You can configure an auth fail VLAN for each 802.1X port on a switch to provide limited services to clients that cannot access the guest VLAN. These clients are 802.1X-compliant and cannot access another VLAN because they fail the authentication process. An auth fail VLAN allows users without valid credentials in an authentication server (typically, visitors to an enterprise) to access a limited set of services. The administrator can control the services available to the auth fail VLAN.
You can configure a VLAN to be both the guest VLAN and the auth fail VLAN if you want to provide the same services to both types of users.
Without this feature, the client attempts and fails authentication indefinitely, and the switch port remains in the spanning-tree blocking state. With this feature, you can configure the switch port to be in the auth fail VLAN after a specified number of authentication attempts (the default value is 3 attempts).
The authenticator counts the failed authentication attempts for the client. When this count exceeds the configured maximum number of authentication attempts, the port moves to the auth fail VLAN. The failed attempt count increments when the RADIUS server replies with either an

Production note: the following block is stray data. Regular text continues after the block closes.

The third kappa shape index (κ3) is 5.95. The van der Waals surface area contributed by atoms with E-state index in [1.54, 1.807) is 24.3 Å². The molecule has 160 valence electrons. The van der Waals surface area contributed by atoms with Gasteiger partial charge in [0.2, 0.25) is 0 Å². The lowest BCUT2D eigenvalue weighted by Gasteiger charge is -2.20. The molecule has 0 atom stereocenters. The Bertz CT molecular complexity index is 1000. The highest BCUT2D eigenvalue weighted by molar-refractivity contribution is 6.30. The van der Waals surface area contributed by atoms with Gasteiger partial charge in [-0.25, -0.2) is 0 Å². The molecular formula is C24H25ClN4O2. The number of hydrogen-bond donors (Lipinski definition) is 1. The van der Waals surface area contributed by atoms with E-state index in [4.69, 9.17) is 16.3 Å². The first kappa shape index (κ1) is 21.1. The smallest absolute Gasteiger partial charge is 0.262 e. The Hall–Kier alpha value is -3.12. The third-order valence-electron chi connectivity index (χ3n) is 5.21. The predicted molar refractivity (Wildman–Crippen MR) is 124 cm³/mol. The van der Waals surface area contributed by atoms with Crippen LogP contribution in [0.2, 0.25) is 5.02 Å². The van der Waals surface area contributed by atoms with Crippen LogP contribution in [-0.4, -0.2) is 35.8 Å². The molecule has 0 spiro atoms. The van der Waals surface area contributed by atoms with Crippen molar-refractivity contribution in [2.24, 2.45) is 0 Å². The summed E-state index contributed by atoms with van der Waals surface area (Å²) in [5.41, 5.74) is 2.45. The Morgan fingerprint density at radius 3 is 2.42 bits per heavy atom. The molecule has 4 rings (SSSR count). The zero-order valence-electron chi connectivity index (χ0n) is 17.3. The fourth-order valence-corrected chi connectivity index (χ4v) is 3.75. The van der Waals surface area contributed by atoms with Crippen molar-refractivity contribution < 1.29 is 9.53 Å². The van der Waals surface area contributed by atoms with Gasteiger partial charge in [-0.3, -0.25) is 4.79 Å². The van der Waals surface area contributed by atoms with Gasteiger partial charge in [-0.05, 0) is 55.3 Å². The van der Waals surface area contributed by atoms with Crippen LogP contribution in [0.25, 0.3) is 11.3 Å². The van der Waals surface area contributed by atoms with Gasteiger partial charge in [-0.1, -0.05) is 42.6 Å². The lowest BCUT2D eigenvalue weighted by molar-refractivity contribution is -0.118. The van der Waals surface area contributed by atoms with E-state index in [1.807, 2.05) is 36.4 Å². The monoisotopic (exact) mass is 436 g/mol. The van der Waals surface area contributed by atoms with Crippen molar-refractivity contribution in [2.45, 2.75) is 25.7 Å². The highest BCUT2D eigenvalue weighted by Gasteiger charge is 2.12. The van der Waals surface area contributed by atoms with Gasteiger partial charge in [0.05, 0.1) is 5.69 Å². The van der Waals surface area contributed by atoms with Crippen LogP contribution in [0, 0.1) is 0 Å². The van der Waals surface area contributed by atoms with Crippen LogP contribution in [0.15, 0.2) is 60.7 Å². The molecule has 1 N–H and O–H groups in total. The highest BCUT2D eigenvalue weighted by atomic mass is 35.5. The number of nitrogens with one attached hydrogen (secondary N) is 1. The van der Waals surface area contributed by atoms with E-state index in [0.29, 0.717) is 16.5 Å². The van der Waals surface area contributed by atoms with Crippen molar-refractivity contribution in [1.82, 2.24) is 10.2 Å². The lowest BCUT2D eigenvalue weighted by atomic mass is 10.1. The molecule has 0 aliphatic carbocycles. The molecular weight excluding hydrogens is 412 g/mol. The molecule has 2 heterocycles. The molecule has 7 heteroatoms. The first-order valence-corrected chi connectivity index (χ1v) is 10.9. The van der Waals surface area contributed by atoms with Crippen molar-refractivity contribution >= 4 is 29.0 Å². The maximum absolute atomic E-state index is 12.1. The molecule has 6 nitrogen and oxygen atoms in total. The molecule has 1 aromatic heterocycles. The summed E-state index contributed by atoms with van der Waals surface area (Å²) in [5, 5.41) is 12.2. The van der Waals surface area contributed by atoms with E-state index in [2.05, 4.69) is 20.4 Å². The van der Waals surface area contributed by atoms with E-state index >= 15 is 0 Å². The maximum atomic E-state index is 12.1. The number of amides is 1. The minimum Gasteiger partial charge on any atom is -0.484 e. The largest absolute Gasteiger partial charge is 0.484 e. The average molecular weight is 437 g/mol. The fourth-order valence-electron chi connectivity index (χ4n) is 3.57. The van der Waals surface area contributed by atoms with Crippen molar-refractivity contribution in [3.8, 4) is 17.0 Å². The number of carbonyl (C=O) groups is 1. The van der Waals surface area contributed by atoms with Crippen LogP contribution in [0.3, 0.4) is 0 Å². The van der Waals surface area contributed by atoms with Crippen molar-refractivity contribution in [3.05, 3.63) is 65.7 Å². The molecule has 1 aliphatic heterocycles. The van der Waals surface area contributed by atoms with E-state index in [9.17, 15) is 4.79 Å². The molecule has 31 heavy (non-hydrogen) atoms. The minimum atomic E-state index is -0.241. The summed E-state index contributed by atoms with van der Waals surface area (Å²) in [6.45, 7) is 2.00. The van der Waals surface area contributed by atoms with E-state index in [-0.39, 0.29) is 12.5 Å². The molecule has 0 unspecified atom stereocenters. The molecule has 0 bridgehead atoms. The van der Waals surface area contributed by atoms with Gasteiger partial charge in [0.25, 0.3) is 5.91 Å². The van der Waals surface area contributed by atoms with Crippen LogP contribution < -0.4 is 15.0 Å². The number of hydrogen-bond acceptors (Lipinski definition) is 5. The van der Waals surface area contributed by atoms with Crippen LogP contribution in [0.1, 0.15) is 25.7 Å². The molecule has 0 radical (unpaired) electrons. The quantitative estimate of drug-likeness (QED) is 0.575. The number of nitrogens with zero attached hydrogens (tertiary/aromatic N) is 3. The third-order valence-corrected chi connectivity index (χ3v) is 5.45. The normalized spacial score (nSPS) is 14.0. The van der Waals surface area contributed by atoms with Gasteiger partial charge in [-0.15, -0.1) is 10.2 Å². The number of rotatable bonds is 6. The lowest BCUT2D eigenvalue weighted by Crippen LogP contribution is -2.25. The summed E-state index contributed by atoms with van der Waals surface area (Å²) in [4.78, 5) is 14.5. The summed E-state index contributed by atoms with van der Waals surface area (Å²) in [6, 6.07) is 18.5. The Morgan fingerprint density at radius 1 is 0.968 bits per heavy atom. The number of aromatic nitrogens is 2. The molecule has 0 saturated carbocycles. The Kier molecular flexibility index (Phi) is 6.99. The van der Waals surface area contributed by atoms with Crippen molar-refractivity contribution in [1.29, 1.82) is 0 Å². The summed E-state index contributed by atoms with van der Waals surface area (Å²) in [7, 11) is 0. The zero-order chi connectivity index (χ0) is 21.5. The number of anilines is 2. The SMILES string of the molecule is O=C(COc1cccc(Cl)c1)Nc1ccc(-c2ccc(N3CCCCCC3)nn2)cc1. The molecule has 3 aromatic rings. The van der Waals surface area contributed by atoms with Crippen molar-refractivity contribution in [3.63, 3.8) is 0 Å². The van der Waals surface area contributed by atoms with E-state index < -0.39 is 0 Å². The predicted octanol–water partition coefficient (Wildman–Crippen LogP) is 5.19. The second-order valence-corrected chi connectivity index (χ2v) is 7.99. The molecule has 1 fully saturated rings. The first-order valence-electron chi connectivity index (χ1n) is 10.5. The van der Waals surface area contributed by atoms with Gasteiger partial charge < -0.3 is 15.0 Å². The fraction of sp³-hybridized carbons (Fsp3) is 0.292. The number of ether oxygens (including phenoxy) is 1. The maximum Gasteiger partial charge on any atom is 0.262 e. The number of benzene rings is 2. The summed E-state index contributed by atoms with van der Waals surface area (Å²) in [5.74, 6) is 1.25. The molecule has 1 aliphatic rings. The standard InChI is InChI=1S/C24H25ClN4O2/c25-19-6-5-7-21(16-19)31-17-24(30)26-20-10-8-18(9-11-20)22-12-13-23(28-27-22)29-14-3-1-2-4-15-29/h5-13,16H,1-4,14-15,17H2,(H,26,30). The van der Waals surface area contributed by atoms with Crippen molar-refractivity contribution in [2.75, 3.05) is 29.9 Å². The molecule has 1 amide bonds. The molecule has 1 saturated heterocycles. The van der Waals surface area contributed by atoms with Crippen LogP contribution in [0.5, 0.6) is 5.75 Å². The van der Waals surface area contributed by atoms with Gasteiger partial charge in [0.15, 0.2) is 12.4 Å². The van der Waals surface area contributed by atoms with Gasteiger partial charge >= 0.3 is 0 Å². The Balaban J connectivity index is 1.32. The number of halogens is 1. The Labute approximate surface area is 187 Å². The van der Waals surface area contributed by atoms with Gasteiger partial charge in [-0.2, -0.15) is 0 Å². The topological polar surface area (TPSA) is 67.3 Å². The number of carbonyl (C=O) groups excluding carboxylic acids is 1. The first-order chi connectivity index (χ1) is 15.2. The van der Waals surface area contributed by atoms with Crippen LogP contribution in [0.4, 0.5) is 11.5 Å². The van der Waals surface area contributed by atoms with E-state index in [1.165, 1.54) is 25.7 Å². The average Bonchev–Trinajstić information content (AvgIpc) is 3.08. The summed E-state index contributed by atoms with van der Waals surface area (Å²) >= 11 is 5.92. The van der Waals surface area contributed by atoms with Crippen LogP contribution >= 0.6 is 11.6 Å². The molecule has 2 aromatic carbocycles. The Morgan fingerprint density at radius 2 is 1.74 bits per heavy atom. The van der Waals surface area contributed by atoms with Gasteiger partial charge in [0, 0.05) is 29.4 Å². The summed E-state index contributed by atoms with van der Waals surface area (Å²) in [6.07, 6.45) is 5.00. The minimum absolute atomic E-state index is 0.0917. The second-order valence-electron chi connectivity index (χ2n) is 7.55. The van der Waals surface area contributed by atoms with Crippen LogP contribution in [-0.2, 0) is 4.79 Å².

EAP failure or an empty response without an EAP packet. When the port moves into the auth fail VLAN, the failed attempt counter resets.
Users who fail authentication remain in the auth fail VLAN until the next reauthentication attempt. A port in the auth fail VLAN tries to reauthenticate at configured intervals (the default is 60 seconds). If reauthentication fails, the port remains in the auth fail VLAN. If reauthentication is successful, the port moves either to the configured VLAN or to a VLAN sent by the RADIUS server. You can disable reauthentication. If you do this, the only way to restart the authentication process is for the port to receive a
link down or
EAP logoff event. It is recommended that you keep reauthentication enabled if a client might connect through a hub. When a client disconnects from the hub, the port might not receive the
link down or
After a port moves to the auth fail VLAN, a simulated EAP success message is sent to the client. This prevents clients from indefinitely attempting authentication. Some clients (for example, devices running Windows XP) cannot implement DHCP without EAP success.
Auth fail VLANs are supported only on 802.1X ports in single-host mode and on Layer 2 ports.
You can configure any active VLAN except an RSPAN VLAN or a voice VLAN as an 802.1X auth fail VLAN. The auth fail VLAN feature is not supported on trunk ports; it is supported only on access ports.
Other security features such as dynamic ARP Inspection, DHCP snooping, and IP source guard can be configured independently on an auth fail VLAN.